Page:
See the Falling Spy Satellite

See the Falling Spy Satellite
A Standard Missile-3 (SM-3) is launched from the Pearl Harbor-based Aegis cruiser, USS Lake Erie (CG 70) on November 6, 2007 enroute to an intercept as part of a Missile Defense Agency test. A similar missile will be used to shoot down a crippled spy satellite in coming weeks. (Image credit: U.S. Navy.)

During the next week, a wayward U.S. spy satellite will makepasses across North America and western Europe soon after sunset and should beeasily visible to the unaided eye.

That's if it doesn't get shot down first.

The falling satelliteis named USA 193. It was launched Dec. 14, 2006. It has been described as beingsimilar in size to a school bus and might weigh as much as 10,000 pounds. Itcarries a sophisticated and secret imaging sensor but the satellite's centralcomputer failed shortly after launch, never reaching its final orbit, and thePentagon declared it a total loss in early 2007.

Since then, the satellite's orbit has been decaying — slowlyat first. But in recent weeks USA 193's nearly circular orbit has been rapidlylowering. Currently, its altitude is approximately 160 miles (260 km) above theEarth.

Unless a proposed plan by the Pentagon is enacted to shoot down USA193 during the next week, the satellite could conceivably re-enter theEarth's atmosphere and burn up sometime in mid-March.

Viewing opportunity

Today through Feb. 22, USA 193 will make a number of eveningpasses over North America and western Europe. It's orbit is inclined58.5-degrees to the equator, a setup that makes it readily observable from mostof the Northern Hemisphere.

During this period, USA 193 will move along a generalsouthwest-to-northeast trajectory and pass over a number of cities in the United States, southern Canada and western Europe.

To spot a specific satellite, you need to know when andwhere to look.

Predictions for the times and locations of USA 193 are available at the Heavens Above website ( on this website's sighting information, USA 193 will be very favorablyplaced for observation over a number of large cities, assuming it is still inorbit around the Earth and weather conditions permit.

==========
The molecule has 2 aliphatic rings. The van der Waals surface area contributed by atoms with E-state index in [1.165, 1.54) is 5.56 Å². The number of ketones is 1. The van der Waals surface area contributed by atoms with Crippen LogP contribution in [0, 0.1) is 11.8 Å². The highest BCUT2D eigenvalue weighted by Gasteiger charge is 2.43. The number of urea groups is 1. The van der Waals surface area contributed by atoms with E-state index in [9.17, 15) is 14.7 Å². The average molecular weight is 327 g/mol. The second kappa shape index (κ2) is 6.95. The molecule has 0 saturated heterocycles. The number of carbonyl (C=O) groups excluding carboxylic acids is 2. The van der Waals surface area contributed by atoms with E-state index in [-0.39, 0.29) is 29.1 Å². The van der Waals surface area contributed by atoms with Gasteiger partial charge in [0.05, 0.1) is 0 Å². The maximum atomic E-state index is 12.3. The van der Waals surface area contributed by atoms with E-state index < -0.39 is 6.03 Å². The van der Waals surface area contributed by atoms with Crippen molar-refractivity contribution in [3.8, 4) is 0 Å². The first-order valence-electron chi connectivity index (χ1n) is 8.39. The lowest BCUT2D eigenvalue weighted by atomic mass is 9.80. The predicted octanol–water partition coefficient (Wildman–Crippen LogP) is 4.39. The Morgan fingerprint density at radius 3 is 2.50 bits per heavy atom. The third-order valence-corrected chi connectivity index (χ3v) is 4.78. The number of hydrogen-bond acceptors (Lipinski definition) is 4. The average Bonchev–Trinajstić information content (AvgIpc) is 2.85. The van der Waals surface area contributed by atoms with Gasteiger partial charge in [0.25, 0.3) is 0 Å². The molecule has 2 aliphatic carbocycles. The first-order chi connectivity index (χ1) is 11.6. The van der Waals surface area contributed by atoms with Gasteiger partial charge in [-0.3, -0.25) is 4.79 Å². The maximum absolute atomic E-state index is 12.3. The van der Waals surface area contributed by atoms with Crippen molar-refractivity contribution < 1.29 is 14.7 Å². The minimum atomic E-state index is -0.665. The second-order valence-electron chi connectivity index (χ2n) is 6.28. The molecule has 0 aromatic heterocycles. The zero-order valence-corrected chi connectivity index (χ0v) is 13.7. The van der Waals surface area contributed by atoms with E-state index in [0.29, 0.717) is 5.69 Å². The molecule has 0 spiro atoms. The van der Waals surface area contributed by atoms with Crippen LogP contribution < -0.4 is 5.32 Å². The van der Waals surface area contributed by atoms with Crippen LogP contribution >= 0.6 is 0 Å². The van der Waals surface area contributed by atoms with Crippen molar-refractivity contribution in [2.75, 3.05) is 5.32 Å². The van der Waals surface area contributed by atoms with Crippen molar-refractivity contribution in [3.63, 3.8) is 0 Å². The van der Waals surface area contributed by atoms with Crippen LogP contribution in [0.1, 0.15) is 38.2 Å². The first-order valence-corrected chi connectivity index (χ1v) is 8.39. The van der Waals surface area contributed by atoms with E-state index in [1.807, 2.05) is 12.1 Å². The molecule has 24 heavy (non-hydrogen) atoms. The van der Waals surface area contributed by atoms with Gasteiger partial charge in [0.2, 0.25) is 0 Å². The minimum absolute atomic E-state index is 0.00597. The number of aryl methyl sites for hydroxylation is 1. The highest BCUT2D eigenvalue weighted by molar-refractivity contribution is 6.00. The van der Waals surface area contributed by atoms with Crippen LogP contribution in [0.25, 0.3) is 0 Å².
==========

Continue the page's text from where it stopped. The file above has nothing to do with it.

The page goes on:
What to look for

To find satellites,it's also helpful to know how to roughly measure the sky. Your clenched fistheld at arm's length measures roughly 10-degrees of the sky. (From the horizonto the top of the sky (the zenith) measures 90-degrees.)

From Chicago, as an example, the spy satellite is predictedto reach as high as 38-degrees above the horizon (nearly four fists) on Feb.17. That same date, as seen from Orlando, Florida, an evening pass as high as65-degrees is predicted.

From Boston and Seattle, nearly overhead passes are forecastfor (respectively) Feb.18 and Feb. 22. And on the latter date, London, England should have a fine pass, with USA 193 arcing as high as 77-degrees above the horizon.

It should be stressed that because of the rapidly changingnature of its orbit, sighting information from Heavens-Above should be checkedfrequently.

Those whohave seen the International Space Station(ISS) flying across their local skies should be aware that USA 193 will appear noticeably fainter, since it's quite a bit smaller than the ISS. Yet,at its brightest, the spy satellite still should rank as bright as thebrightest stars, at roughly first magnitude in astronomers parlance. 

Also, sincethe spy satellite is in a lower orbit than the ISS, expect USA 193 to move much more rapidly across your line of sight.

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Joe Rao
Skywatching Columnist

Joe Rao is's skywatching columnist, as well as a veteran meteorologist and eclipse chaser who also serves as an instructor and guest lecturer at New York's Hayden Planetarium. He writes about astronomy for Natural History magazine, the Farmers' Almanac and other publications. Joe is an 8-time Emmy-nominated meteorologist who served the Putnam Valley region of New York for over 21 years. You can find him on Twitter and YouTube tracking lunar and solar eclipses, meteor showers and more. To find out Joe's latest project, visit him on Twitter.